Investors may be paying for private equity’s illiquidity instead of its attractive returns, according to AQR Capital Management co-founder and quantitative investor Cliff Asness.
Private equity’s long lock-up periods may be worth the higher fees because it keeps investors from acting irrationally when markets become volatile, Asness wrote in a December 19 blog on AQR’s website. They can’t sell in a panic at the “worst times,” he said.
“What if illiquid, very infrequently and inaccurately priced investments made them better investors as essentially it allows them to ignore such investments given low measured volatility and very modest paper drawdowns?” Asness wrote in the blog. Private equity’s “big time, multi-year illiquidity and its oft-accompanying pricing opacity may actually be a feature, not a bug!”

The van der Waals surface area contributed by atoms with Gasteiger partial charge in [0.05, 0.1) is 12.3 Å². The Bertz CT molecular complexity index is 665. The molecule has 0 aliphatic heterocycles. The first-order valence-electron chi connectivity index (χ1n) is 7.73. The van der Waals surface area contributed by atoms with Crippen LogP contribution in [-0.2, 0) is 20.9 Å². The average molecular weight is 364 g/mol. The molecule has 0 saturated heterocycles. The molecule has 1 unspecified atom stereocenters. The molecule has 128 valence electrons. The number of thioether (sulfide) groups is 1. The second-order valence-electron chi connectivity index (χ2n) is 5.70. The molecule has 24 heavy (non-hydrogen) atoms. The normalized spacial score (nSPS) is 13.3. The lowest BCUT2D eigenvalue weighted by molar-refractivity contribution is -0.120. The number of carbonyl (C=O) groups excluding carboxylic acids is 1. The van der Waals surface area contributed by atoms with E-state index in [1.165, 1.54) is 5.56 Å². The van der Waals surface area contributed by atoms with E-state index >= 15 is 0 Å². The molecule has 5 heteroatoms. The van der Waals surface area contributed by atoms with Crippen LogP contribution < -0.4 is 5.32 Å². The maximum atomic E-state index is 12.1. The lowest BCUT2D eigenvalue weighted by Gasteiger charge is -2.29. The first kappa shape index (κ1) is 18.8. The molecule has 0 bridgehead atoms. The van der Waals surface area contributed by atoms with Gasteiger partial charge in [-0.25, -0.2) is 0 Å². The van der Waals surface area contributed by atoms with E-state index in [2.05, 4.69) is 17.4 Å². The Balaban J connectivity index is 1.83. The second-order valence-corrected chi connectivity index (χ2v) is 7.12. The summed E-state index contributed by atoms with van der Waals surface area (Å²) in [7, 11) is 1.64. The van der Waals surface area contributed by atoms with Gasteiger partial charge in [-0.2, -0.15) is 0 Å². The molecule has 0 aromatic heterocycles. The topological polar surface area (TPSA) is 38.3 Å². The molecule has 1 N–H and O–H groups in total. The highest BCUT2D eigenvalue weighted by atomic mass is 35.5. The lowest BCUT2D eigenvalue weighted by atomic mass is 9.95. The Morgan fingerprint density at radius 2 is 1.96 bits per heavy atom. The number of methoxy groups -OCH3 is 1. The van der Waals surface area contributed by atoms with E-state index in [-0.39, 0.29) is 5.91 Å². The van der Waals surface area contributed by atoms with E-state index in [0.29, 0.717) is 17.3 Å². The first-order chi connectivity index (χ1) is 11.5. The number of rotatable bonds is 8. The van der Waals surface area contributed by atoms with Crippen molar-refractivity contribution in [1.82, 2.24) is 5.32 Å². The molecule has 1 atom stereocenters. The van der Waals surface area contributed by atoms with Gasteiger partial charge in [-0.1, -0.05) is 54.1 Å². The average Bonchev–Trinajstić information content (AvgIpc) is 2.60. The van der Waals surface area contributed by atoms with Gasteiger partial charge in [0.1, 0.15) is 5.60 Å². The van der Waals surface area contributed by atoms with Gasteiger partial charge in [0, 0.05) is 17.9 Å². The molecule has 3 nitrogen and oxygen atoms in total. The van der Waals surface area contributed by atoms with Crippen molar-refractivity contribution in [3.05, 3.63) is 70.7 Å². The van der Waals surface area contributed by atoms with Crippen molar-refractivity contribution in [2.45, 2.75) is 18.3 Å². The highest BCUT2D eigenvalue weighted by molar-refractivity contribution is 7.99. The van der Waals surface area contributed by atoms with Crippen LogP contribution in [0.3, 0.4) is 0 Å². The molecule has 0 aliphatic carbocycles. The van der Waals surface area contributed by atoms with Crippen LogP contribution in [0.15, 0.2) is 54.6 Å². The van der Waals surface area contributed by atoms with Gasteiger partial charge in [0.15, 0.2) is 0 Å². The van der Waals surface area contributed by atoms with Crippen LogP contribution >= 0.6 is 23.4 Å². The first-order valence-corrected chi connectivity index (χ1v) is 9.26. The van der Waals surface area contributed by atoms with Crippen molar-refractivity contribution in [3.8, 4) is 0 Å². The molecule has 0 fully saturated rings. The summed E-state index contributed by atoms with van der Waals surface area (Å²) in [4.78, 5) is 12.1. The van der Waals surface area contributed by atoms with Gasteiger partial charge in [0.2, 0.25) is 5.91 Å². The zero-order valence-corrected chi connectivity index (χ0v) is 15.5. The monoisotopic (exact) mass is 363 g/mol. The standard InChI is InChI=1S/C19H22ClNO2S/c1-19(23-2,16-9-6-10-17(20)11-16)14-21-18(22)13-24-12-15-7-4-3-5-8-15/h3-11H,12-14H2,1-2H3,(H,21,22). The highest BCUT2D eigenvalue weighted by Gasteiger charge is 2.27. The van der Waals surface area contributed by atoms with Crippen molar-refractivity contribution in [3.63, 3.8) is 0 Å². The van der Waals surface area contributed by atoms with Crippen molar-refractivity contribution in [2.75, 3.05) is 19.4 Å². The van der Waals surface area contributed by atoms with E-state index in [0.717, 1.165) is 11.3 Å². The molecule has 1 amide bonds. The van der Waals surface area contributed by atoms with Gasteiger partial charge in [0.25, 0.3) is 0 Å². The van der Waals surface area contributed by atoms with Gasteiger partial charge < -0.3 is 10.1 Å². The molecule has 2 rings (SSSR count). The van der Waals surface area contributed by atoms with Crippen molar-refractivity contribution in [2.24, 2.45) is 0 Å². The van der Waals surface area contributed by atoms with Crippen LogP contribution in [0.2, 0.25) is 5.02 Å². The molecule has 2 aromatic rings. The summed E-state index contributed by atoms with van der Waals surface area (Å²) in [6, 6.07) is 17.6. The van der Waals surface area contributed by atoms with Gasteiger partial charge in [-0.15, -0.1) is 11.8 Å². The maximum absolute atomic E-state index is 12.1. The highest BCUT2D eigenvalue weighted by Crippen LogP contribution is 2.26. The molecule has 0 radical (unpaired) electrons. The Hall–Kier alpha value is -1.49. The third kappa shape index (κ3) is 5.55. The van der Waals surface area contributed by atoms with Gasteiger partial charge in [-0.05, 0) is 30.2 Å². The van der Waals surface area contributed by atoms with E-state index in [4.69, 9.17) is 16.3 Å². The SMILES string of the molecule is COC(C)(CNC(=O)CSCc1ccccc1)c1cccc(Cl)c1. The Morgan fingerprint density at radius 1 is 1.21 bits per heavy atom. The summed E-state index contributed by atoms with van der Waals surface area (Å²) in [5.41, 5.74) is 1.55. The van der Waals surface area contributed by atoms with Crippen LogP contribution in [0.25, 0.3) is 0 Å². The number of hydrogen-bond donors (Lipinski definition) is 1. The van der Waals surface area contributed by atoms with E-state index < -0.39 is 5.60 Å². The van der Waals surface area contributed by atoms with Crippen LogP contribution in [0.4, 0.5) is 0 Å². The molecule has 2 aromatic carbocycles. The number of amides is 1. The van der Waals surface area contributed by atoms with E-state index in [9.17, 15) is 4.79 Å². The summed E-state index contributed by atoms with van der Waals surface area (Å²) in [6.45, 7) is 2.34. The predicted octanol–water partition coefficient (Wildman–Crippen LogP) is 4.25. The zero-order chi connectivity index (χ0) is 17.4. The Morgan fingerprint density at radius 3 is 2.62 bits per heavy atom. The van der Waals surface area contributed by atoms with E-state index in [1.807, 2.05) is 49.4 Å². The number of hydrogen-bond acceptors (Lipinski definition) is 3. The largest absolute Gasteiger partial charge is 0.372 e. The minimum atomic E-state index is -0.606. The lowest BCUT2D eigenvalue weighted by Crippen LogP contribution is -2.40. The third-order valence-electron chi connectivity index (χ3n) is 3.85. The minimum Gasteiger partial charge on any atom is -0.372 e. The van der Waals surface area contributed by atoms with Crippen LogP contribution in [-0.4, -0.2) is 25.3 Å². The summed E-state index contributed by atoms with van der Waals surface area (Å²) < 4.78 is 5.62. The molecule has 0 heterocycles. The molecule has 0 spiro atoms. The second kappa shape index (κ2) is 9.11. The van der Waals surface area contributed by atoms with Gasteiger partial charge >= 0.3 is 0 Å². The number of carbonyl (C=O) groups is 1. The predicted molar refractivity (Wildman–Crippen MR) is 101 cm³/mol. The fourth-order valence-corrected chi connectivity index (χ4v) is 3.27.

This runs counter to conventional wisdom in private equity, which is that investors are willing to take on illiquidity — a “bad thing” — in order to access better returns, according to the blog. Investors instead may view the long lockups as a positive feature that is worth lower returns because it protects them from selling at the wrong time.
A levered small-cap portfolio, which offers a similar profile to private equity, may also be a good for long-term investors, according to Asness. But he said many investors couldn’t stomach having to wait out the volatility in bad times.
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In turns out that investors’ preference for illiquidity may be rational — even it means paying higher a price for “somewhat lower return,” according to the blog.
“Sounds really counter-intuitive, I know,” he wrote. “But it also sounds, to me, pretty plausible.”